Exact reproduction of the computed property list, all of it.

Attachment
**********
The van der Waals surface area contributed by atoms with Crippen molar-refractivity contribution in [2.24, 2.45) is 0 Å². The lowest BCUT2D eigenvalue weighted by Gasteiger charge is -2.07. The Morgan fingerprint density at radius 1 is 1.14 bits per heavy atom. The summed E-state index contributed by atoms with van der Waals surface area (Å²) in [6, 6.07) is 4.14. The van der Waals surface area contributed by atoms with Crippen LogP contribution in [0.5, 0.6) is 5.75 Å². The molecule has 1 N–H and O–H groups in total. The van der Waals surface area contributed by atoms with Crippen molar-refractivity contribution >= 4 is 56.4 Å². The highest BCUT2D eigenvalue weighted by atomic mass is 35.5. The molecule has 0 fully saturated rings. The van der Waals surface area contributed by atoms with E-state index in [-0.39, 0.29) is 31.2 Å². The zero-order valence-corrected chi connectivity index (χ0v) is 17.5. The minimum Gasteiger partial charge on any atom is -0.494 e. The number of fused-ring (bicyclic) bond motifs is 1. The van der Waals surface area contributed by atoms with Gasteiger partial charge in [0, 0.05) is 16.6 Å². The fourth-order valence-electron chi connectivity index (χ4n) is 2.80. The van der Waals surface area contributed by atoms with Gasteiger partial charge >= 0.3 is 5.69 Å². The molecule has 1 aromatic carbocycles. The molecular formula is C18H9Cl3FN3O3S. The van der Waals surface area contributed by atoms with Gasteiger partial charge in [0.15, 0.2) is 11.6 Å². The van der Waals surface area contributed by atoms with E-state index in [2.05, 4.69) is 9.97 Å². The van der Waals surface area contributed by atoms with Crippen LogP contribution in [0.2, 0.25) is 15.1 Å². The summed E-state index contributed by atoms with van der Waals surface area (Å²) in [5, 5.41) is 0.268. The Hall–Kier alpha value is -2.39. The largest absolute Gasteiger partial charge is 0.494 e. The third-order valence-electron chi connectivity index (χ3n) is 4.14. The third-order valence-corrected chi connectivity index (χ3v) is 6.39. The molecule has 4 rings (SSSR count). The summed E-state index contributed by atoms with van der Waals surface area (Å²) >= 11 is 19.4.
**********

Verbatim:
The van der Waals surface area contributed by atoms with Crippen molar-refractivity contribution in [2.24, 2.45) is 0 Å². The lowest BCUT2D eigenvalue weighted by Gasteiger charge is -2.07. The Morgan fingerprint density at radius 1 is 1.14 bits per heavy atom. The summed E-state index contributed by atoms with van der Waals surface area (Å²) in [6, 6.07) is 4.14. The van der Waals surface area contributed by atoms with Crippen LogP contribution in [0.5, 0.6) is 5.75 Å². The molecule has 1 N–H and O–H groups in total. The van der Waals surface area contributed by atoms with Crippen molar-refractivity contribution >= 4 is 56.4 Å². The highest BCUT2D eigenvalue weighted by atomic mass is 35.5. The molecule has 0 fully saturated rings. The van der Waals surface area contributed by atoms with E-state index in [-0.39, 0.29) is 31.2 Å². The zero-order valence-corrected chi connectivity index (χ0v) is 17.5. The minimum Gasteiger partial charge on any atom is -0.494 e. The number of fused-ring (bicyclic) bond motifs is 1. The van der Waals surface area contributed by atoms with Gasteiger partial charge in [0, 0.05) is 16.6 Å². The fourth-order valence-electron chi connectivity index (χ4n) is 2.80. The van der Waals surface area contributed by atoms with Gasteiger partial charge >= 0.3 is 5.69 Å². The molecule has 1 aromatic carbocycles. The molecular formula is C18H9Cl3FN3O3S. The van der Waals surface area contributed by atoms with Gasteiger partial charge in [0.15, 0.2) is 11.6 Å². The van der Waals surface area contributed by atoms with E-state index in [2.05, 4.69) is 9.97 Å². The van der Waals surface area contributed by atoms with Crippen LogP contribution in [0.2, 0.25) is 15.1 Å². The summed E-state index contributed by atoms with van der Waals surface area (Å²) in [5, 5.41) is 0.268. The Hall–Kier alpha value is -2.39. The largest absolute Gasteiger partial charge is 0.494 e. The third-order valence-electron chi connectivity index (χ3n) is 4.14. The third-order valence-corrected chi connectivity index (χ3v) is 6.39. The molecule has 4 rings (SSSR count). The summed E-state index contributed by atoms with van der Waals surface area (Å²) >= 11 is 19.4.